Young Playwright Course

Stimulate Your Child’s Wild Imagination by Writing a One Act Play

Taught by award winning writer/director
Karl J. Niemiec

Classes forming now !

Contact us for Private Classes
Course price: To be announced.
Limited to 10 Writers Per Class
1 hour Class for Five Weeks.
Sixth Class-Table Top Readings.
Ask about our writing seminars for youth theatre groups.
 
Call 317-379-5716
KJN@LapTopPublishing.com

Inspiring the Next Generation of Great American Playwrights

I first developed the simple process of turning outlines into stage plays and screenplays at UCLA Extension. But the full ability to teach the process to others wasn’t finally realized until the advent of the personal computer.  This unique play writing course uses the same reformatting process found in my course book: “Prolific Screenwriter.”  This is both a How To and a Writing Faster Course. In this course, I teach Young Playwrights how to turn their outlines into the New York Stage Play Structure in five easy steps.  I also have an association with The Artists’ Studio to direct a selected play from the Young Playwright Course.
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Understanding how to use this simple reformatting process will inspire your student to write more often, and will broaden their chances to become part of the next generation of Great American Playwrights.

All Young Playwrights will take part in Table Top discussion and partial readings of their plays. Parents welcomed. Cover production ideas and publishing.

All Copyrights to the plays will belong to the Young Playwrights.

Comments or questions are welcome.

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What is a One-Act Play?  In this course we will aim for 30 minute plays.A one-act play is a play that takes place, from beginning to end, in a single act.An “act” is a unit of time within a drama during which a portion of the story unfolds. The length of time for an act ranges from 30 to 60 minutes – although they can be shorter or longer.  In this course we will aim for 30 minutes.Full-length plays are usually between 2 to 5 acts in length. The number of acts used depends on how the writer has structured his or her play.Before the 18th century, plays were often written in 5 acts. Since then, it has been common to find dramas, films and operas following a classic 3-act structure.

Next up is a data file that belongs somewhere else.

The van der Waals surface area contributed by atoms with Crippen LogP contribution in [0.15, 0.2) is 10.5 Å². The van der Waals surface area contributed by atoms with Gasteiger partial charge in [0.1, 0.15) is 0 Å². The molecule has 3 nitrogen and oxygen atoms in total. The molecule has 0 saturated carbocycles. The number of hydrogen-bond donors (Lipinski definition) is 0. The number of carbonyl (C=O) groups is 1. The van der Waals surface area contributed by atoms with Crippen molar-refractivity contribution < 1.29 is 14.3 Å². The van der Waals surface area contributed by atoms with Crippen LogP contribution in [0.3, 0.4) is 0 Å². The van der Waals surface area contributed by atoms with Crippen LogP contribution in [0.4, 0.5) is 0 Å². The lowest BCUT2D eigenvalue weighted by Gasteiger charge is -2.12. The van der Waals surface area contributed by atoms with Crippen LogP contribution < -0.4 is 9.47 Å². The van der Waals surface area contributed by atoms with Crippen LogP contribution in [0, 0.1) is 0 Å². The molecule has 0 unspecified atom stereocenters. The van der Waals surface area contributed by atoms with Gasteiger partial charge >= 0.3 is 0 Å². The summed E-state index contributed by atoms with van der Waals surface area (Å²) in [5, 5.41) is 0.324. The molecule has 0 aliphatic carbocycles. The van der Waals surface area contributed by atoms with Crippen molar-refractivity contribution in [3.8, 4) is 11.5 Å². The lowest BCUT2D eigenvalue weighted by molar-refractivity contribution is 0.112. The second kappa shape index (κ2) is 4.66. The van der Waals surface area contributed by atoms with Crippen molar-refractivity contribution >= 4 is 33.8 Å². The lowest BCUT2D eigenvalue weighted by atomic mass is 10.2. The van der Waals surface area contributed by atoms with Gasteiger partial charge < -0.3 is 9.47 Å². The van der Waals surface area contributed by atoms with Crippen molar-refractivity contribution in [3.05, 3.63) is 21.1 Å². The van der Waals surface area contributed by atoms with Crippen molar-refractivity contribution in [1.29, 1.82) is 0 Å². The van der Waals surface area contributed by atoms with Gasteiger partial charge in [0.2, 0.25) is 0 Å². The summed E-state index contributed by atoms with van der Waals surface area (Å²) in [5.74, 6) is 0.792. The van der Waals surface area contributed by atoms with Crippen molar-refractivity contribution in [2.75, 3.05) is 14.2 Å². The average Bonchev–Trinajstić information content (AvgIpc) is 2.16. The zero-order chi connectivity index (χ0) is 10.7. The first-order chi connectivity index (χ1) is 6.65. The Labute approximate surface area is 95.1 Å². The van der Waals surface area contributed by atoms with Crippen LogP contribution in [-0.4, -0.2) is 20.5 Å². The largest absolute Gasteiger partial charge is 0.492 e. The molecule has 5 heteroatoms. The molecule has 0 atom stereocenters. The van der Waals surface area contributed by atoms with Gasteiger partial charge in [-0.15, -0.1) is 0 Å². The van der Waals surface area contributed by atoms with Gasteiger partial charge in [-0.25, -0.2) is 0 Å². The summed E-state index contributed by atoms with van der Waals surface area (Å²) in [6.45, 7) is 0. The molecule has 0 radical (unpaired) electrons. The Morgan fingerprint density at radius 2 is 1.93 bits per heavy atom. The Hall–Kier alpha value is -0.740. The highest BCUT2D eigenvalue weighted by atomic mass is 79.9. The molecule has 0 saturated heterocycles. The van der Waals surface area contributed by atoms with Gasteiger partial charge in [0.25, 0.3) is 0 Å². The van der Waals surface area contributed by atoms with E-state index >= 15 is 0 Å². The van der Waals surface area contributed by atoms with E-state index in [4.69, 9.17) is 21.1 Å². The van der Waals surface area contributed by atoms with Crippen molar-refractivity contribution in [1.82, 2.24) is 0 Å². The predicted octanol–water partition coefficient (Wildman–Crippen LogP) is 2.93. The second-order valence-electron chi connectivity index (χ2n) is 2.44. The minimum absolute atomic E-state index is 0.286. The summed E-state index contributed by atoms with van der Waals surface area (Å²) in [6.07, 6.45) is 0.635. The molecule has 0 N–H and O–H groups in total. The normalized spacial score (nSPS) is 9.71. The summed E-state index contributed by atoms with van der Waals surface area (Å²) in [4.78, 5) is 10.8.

In the classic 3-act structure, each act reveals a portion of the story. Act 1 is introductory – introducing characters, location, and the setting the scene for the story. Act 2 reveals the conflict or obstacle that the main character/s faces. Act 3 involves the climax of the story and its resolution.

What makes good one-act plays deceptively tricky to write is that all this “stuff” (introduction, obstacle, resolution) is achieved within a very short time frame, and must be handled in a believable way.

While one-act plays have only one act, they can contain more than one scene.

A scene is like a division of an act, in which a certain portion of the play unfolds. Scenes are usually separated by location (in the bedroom, at the dinner table), or time (e.g. in the morning, then the following evening).

How many scenes there are, again, depends on how the writer has structured the play.

One-act plays can range from one minute to one hour long.

With the rise in popularity of writing competitions, 10 minute one-act plays have become very popular of late (also known as “Flash Drama”) in which the writer is given a limited time period in which to write a 10 minute play, incorporating specified elements, such as 2-3 characters, a certain prop, a line of dialogue, or some form of set.

Vist LapTopPublishing.com for other writing classes by Karl J. Niemiec Privately and at IUPUI.